Indication and Treatment of Pregnancy-induced Hypertension

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Pregnancy-induced hypertension is one of the most dangerous conditions causing maternal death. Moreover, this disease can lead to significant damage to the unborn child. Hypertension contributes to the expansion of the vasoconstriction process, and, as a result, the blood supply becomes disturbed. All vital organs suffer because of the lack of blood transmission causing life-threatening consequences. An insufficient blood supply also affects the placenta preventing the nutrients and oxygen from transmitting to the fetus. Therefore, the normal timely development of the fetus becomes impossible. There is a severe risk of placental abruption, which can cause internal bleeding and abrupt death of the mother and child.

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High blood pressure can also cause such complications as preeclampsia. The nurses are responsible for the timely identification of the possible symptoms of this complication. Several pre-symptoms emphasize the risk of this illness’s development. Edema, a significant weight gain, and the presence of protein in the urine are possible indicators of preeclampsia (Andersen et al., 2020). The essential factor which can be easily identified in the pregnant woman is the headache, blurred vision, and pain in the upper abdomen (Banfield et al., 2018). In case when clinicians overlook preeclampsia at its early stages of development; it can cause eclampsia occurrence. In this condition, the pregnant woman experiences loss of consciousness and seizures (Banfield et al., 2018). These dangerous problems almost immediately lead to irreversible fetus damage.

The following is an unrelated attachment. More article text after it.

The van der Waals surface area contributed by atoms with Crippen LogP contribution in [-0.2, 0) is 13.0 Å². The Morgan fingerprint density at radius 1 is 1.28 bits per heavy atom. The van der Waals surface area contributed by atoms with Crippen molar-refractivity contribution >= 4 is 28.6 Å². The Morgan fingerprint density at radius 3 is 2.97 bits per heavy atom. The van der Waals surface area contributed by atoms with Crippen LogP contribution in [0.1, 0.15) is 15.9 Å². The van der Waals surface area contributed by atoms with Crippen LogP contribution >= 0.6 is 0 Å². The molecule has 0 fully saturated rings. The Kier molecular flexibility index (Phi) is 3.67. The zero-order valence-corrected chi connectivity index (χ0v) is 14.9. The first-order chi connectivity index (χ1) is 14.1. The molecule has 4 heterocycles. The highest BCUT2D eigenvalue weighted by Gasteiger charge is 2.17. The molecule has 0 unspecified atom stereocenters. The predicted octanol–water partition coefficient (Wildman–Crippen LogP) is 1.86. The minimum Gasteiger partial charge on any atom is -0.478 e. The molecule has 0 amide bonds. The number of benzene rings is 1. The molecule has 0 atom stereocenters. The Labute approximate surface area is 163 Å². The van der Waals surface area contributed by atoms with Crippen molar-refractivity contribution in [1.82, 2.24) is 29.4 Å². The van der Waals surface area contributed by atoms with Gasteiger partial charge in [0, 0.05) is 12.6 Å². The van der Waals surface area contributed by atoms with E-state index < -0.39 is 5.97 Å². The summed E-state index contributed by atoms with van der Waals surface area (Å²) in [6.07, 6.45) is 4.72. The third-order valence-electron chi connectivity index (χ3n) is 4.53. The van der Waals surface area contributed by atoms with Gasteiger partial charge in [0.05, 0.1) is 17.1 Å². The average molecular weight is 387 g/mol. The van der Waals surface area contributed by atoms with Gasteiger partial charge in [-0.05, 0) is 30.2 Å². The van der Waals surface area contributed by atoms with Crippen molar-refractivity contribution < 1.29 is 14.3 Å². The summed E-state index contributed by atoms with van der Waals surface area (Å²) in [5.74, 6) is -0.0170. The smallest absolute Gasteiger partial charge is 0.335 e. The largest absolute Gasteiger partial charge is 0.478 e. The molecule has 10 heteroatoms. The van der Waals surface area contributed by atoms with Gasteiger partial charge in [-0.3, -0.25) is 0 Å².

The less harmful complications of pregnancy-induced hypertension can be identified in the fetus’s weight. According to the World Health Organization, low birth weight is a significant issue contributing to the development of consequent illnesses (Dessie et al., 2020). In most cases, such a condition is caused by pregnancy-induced hypertension and placental insufficiency. Therefore, in order to avoid life-threatening complications for the mother and child, clinicians should be able to estimate the patient’s condition accurately.

Not only the mother at significant risk of developing fatal conditions but also the child. The fact that the child is born does not exclude the damage caused to the fetus while in the womb. Various practical research emphasizes that infants’ mortality decreased when pregnancy-induced hypertension was not appropriately addressed (Banfield et al., 2018). The researchers also emphasize that nursing errors in identifying pregnancy-induced hypertension can lead to fatal outcomes for the patients (Andersen et al., 2020). Children are susceptible to the development of various metabolic and hormonal disorders. Moreover, they are at significant risk of having chronic cardiovascular diseases. The incorrect interpretation of the symptoms can cause such misjudgments. Kidney pathology, lesions of the renal arteries, pheochromocytoma, coarctation of the aorta, and even medications can cause similar symptoms (Andersen et al., 2020). The traditional treatment method implies the exclusion of all the mentioned pathologies to identify pregnancy-induced hypertension (Andersen et al., 2020). However, all these tests can take a lot of time which can contribute to illness development. Therefore, medical providers should implement more fast, innovative methods of illness detection.

The researchers constantly hold experiments to find treatment opportunities for pregnancy-induced hypertension. A recent investigation shows that even a slight deviation from the average blood pressure rate at the beginning of the pregnancy indicates an increased risk of hypertension in 30 percent of cases (Andersen et al., 2020). Moreover, the researchers calculated the risk of cardiovascular diseases in children with the mother’s pregnancy-induced hypertension (Andersen et al., 2020). These indicators can be helpful in identifying and treatment of hypertension. The research recommendations are to pay attention even to slightly elevated blood pressure at the beginning of the pregnancy (Andersen et al., 2020). Thus, clinicians have a higher chance of preventing pregnancy-induced hypertension by analyzing all the mentioned above factors.